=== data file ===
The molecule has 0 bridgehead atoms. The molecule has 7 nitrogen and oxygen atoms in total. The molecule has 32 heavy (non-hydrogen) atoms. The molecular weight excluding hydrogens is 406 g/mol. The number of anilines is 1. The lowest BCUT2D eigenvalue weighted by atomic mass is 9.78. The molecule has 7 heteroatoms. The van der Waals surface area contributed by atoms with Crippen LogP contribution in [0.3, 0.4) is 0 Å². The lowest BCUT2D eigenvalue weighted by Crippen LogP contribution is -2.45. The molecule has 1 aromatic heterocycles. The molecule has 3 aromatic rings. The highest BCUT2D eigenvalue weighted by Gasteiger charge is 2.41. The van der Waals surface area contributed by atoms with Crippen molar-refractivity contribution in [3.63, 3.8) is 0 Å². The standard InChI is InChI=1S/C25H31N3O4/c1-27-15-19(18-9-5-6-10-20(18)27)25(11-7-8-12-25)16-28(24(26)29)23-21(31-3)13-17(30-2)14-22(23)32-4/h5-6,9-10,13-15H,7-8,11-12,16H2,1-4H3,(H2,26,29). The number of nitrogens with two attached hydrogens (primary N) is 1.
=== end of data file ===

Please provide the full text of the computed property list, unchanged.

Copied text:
The molecule has 0 bridgehead atoms. The molecule has 7 nitrogen and oxygen atoms in total. The molecule has 32 heavy (non-hydrogen) atoms. The molecular weight excluding hydrogens is 406 g/mol. The number of anilines is 1. The lowest BCUT2D eigenvalue weighted by atomic mass is 9.78. The molecule has 7 heteroatoms. The van der Waals surface area contributed by atoms with Crippen LogP contribution in [0.3, 0.4) is 0 Å². The lowest BCUT2D eigenvalue weighted by Crippen LogP contribution is -2.45. The molecule has 1 aromatic heterocycles. The molecule has 3 aromatic rings. The highest BCUT2D eigenvalue weighted by Gasteiger charge is 2.41. The van der Waals surface area contributed by atoms with Crippen molar-refractivity contribution in [3.63, 3.8) is 0 Å². The standard InChI is InChI=1S/C25H31N3O4/c1-27-15-19(18-9-5-6-10-20(18)27)25(11-7-8-12-25)16-28(24(26)29)23-21(31-3)13-17(30-2)14-22(23)32-4/h5-6,9-10,13-15H,7-8,11-12,16H2,1-4H3,(H2,26,29). The number of nitrogens with two attached hydrogens (primary N) is 1.